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egrudzin
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« Reply #6 on: February 19, 2006, 04:51:42 PM »

If your Cube doesn't have the digital port you can call Nintendo customer service and tell them you need it.  They will have you ship it to their service center (at their expense) and send you back a Cube that has the port.  It will be a refurb, but the outside housing is brand new and they will also extend your warranty by a year to cover this.  I did this with mine, sent it out Monday and had it back on Friday.  And it cost me nothing other than a few days without the cube..

I guess I'm surprised they no longer offer the component cables on the website.  I sort of assumed the Revolution would use this same cable to connect when it comes out.  After all the same S-Video and composite cables work for the SNES, N64, and GameCube.  I was hoping I would be able to reuse my component cables when I get a Revolution...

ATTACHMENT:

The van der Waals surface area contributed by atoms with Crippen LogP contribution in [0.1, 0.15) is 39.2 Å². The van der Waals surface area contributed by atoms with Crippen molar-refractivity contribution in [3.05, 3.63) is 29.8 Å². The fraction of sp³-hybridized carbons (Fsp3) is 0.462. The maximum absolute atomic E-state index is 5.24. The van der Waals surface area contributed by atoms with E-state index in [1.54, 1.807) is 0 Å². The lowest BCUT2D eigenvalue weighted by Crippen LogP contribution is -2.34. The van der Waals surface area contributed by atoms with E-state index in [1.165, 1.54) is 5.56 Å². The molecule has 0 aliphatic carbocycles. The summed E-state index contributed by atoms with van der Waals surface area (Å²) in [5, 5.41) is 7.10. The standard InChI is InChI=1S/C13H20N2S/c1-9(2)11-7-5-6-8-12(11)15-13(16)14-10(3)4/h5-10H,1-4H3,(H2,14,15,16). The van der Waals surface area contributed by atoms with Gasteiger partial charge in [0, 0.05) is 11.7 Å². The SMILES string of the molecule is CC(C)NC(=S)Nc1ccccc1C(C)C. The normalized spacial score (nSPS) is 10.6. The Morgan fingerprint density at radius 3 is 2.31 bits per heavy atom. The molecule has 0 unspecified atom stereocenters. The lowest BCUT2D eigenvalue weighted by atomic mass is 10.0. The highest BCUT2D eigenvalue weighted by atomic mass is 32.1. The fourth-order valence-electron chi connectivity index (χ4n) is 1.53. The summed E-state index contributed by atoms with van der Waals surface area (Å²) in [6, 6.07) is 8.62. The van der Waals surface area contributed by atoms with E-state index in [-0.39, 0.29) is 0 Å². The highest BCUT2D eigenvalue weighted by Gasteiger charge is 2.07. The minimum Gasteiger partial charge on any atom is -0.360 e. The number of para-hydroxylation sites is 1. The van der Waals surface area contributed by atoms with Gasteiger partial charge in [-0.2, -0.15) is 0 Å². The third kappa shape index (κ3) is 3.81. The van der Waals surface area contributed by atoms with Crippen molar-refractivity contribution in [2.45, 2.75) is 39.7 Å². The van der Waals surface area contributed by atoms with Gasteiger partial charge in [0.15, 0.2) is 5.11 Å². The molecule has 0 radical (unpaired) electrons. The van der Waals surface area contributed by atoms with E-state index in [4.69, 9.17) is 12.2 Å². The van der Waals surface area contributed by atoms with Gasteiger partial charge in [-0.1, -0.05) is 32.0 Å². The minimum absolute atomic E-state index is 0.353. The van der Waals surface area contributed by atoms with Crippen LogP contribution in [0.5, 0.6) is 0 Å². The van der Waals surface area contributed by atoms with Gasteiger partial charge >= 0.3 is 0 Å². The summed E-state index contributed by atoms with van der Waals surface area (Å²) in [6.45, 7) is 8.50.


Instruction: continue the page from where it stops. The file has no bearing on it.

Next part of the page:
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« Reply #7 on: February 19, 2006, 05:47:03 PM »

the jury is still out on whether the Revo will use these cables or not, IGN has a report up concerning this. It looks like the digital out port, and it looks like there's a digital sound out port as well...
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« Reply #8 on: February 19, 2006, 07:28:23 PM »

weak. I bought mine online last year from Nintendo. Even Lik-Sang is sold out.
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« Reply #9 on: February 20, 2006, 02:00:14 AM »

Pretty sure we have them at Gamestop. They have a bunch of different connectors for GC, Xbox, PS2, etc. I know the S video ones support GC.
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lex
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« Reply #10 on: February 20, 2006, 06:41:30 AM »

I think I've seen components cable used at EB before.